Just published 2019
Nowadays, manufacturing companies are forced to adapt to new conditions by flexibly responding to different customers’ and their clients’ demands. Simulation can be applied to various existing systems, validations, and ana-lyzes, machine and equipment utilization, personnel availability, capacity re-quirements for detection of bottlenecks, design of manufacturing systems, analysis of existing systems, as well as production management concept veri-fication. Today’s simulation programs can simulate the entire production pro-cess in a matter of minutes, uncover its deficiencies, or evaluate the produc-tion-associated costs. Simulation is a reliable tool for gathering progress and production process results that provide a wealth of data to help managers make the right decisions quickly and easily.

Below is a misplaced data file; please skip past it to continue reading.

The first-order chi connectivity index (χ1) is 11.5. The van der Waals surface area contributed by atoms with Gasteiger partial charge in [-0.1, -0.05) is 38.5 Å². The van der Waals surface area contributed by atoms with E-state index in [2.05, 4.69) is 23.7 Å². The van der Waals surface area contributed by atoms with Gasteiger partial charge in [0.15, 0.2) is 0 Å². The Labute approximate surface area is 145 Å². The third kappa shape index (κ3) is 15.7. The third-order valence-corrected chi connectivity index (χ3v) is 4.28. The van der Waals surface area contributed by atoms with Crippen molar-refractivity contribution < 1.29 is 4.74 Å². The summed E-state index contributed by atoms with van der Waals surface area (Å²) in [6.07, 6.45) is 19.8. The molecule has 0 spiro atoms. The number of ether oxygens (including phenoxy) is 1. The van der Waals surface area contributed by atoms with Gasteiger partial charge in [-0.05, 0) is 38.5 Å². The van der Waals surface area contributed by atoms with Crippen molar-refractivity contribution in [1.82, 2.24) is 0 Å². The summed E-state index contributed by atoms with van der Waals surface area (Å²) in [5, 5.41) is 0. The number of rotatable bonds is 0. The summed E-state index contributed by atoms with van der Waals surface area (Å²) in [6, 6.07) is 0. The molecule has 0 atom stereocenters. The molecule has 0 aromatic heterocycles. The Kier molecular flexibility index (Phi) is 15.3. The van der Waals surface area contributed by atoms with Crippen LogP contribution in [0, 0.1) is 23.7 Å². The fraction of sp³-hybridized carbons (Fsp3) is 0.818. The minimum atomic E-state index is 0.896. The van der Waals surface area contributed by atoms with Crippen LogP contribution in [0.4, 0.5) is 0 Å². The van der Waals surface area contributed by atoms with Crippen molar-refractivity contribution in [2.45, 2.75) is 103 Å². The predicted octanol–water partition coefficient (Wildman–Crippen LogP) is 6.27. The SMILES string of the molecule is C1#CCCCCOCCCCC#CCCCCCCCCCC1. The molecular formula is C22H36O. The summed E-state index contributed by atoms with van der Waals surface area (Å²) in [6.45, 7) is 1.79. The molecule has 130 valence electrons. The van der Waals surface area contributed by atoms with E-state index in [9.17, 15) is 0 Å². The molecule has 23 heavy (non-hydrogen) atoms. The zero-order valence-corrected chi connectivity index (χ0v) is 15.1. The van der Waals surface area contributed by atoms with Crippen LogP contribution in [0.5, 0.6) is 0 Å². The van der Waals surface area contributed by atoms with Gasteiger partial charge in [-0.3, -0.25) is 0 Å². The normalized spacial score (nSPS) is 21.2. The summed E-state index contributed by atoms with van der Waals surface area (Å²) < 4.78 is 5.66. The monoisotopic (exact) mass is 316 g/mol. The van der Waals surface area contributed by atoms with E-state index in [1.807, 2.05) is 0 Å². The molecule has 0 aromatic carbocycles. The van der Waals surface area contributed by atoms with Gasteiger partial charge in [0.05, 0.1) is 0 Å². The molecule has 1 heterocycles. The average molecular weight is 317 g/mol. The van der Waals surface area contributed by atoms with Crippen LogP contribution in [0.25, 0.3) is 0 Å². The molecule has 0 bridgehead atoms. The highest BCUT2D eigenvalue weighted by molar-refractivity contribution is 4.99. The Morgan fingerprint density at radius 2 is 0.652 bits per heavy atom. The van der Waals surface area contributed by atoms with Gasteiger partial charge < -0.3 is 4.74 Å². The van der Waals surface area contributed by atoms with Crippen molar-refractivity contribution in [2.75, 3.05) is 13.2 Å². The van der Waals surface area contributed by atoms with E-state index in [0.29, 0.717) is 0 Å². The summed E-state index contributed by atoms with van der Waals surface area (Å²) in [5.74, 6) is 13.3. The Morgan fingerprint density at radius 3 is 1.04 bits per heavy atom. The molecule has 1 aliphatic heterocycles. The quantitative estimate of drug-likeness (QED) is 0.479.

Computer simulation is characterized by the fact that in a few hours, it can run experiments that take several days or months on real systems. The simula-tion answers the questions like “What happens when?”, “Where are the main risks?”, “Where does the system have its bottlenecks?”
This process is associated with the effects of predicting the behavior of the system under assessment, supporting decision-making at different levels, better understanding of the system’s function and its gradual improvement, saving money and, ideally, eliminating the potential risks in the human-machine environment.
Although a computer-based expertise approach cannot replace a human ele-ment in the management process, or a complex system management, its appli-cation, naturally subject to managing the initial cost of acquiring a simulation system, its installation and successful application is associated with a number of positive benefits, ranging from financial cost savings for the operators of the systems under assessment, to environmental aspects and aspects of tech-nical and humane workplace safety.